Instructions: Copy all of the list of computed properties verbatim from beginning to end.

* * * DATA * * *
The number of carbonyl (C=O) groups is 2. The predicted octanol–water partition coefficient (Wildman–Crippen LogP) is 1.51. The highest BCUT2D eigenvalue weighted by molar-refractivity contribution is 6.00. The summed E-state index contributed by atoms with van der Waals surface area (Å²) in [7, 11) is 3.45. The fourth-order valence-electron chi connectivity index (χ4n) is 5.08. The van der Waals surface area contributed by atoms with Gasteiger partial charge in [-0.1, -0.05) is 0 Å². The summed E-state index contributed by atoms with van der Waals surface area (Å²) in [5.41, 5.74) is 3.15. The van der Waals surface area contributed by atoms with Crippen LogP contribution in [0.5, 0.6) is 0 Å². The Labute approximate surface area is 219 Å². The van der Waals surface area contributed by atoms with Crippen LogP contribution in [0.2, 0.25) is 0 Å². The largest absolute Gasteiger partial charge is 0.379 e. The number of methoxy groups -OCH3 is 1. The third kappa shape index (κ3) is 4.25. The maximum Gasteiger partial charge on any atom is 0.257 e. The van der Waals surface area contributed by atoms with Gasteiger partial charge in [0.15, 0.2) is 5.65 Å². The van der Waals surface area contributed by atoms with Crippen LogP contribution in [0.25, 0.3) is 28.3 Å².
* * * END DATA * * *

The number of carbonyl (C=O) groups is 2. The predicted octanol–water partition coefficient (Wildman–Crippen LogP) is 1.51. The highest BCUT2D eigenvalue weighted by molar-refractivity contribution is 6.00. The summed E-state index contributed by atoms with van der Waals surface area (Å²) in [7, 11) is 3.45. The fourth-order valence-electron chi connectivity index (χ4n) is 5.08. The van der Waals surface area contributed by atoms with Gasteiger partial charge in [-0.1, -0.05) is 0 Å². The summed E-state index contributed by atoms with van der Waals surface area (Å²) in [5.41, 5.74) is 3.15. The van der Waals surface area contributed by atoms with Crippen LogP contribution in [0.5, 0.6) is 0 Å². The Labute approximate surface area is 219 Å². The van der Waals surface area contributed by atoms with Crippen LogP contribution in [0.2, 0.25) is 0 Å². The largest absolute Gasteiger partial charge is 0.379 e. The number of methoxy groups -OCH3 is 1. The third kappa shape index (κ3) is 4.25. The maximum Gasteiger partial charge on any atom is 0.257 e. The van der Waals surface area contributed by atoms with Gasteiger partial charge in [0.15, 0.2) is 5.65 Å². The van der Waals surface area contributed by atoms with Crippen LogP contribution in [0.25, 0.3) is 28.3 Å².